Top tips for staying healthy at work
Improving staff wellbeing is a broad topic covering many areas. In a previous blog, we explored how workplace wellbeing programs can benefit an organisation’s productivity but another aspect to examine is the impact a healthy lifestyle has on employee efficiency during the working day.
Maintaining a healthy lifestyle carries the following benefits:
- Fewer days of absence
- Enhanced output at work
- Reduced amount of work-related stress
To help staff boost their efficiency, here are some tips on how to have a healthy day at work.
Food is the essential fuel for a working day. According to the World Health Organisation (WHO) eating the right foods can boost brainpower by up to 20 per cent. Recommended brain foods include:
- Berries containing antioxidants that help to improve memory and motor coordination
- Oil-rich walnuts and avocados that keep cell membranes youthfully flexible
- Bananas that provide the brain with the glucose it needs
Coffee is the drink of choice for many employees to give them that much needed lift during the working day. However, drinking coffee can often result in an energy crash in the middle of the day. The European Union Food Safety Agency (EUFSA) recommends a maximum daily caffeine intake of 400mg for adults, which is the equivalent of 4 espressos.
Consider switching a cup of coffee for a glass of water. In fact:
- Drinking a pint of water improves brain reaction times by 14 per cent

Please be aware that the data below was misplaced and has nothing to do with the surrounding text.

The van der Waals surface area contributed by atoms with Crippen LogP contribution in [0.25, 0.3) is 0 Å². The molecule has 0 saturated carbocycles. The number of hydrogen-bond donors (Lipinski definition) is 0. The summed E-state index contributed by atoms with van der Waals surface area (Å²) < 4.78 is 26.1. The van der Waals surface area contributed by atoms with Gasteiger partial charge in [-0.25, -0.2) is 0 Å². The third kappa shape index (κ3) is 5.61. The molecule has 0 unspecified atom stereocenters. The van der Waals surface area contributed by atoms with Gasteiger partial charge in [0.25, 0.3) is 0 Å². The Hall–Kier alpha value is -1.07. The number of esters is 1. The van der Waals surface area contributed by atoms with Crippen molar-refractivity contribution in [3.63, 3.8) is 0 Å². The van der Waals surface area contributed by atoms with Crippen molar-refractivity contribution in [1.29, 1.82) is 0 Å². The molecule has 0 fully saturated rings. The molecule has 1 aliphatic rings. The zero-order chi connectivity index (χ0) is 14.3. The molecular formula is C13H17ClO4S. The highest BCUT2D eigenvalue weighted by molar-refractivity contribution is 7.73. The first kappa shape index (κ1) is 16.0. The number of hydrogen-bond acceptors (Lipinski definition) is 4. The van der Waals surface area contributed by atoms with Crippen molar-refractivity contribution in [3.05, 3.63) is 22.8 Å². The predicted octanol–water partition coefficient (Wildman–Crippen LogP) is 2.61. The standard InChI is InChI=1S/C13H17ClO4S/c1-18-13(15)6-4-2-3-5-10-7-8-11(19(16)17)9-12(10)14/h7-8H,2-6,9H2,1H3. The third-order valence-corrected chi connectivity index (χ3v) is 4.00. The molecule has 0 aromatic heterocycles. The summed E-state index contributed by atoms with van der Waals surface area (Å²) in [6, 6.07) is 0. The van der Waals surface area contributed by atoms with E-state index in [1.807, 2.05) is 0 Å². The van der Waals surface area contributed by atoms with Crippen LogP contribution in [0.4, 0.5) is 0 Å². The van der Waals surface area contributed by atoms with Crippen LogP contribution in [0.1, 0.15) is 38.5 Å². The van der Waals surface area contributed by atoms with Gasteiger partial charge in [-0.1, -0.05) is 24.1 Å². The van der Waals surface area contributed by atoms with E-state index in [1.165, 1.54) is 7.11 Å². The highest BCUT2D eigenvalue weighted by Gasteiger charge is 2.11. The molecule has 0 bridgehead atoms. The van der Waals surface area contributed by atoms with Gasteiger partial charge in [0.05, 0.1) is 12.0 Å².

- The EUFSA recommends adults drink between 2 – 2.5 litres of water per day
- An estimated 60 per cent of the human body is water
Standing while you work
Several scientists have advocated the benefits of standing up while at work. Official guidelines from Active Working CIC recommend staff should spend at least two hours of the day standing up to alleviate possible musculoskeletal pain. Additional research by sport and exercise expert Dr John Buckley shows that standing up increases heart rate, meaning more calories are used.
Taking a break
Pausing for a lunch break is essential for the brain to recuperate and prepare for a productive afternoon. A break allows staff to refresh and return to their work with renewed energy.
However employees across Europe are often choosing to work through their break, resulting in a decline in output. Figures show that:
- One in five people in Germany don’t take a break at work
- An estimated two thirds of the workforce in Britain do not stop to eat their lunch
- The average lunch break in France is just 22 minutes
Staff rely on their brains and bodies to help them stay productive at work, so it’s crucial that they stay as healthy as possible to help them achieve their goals.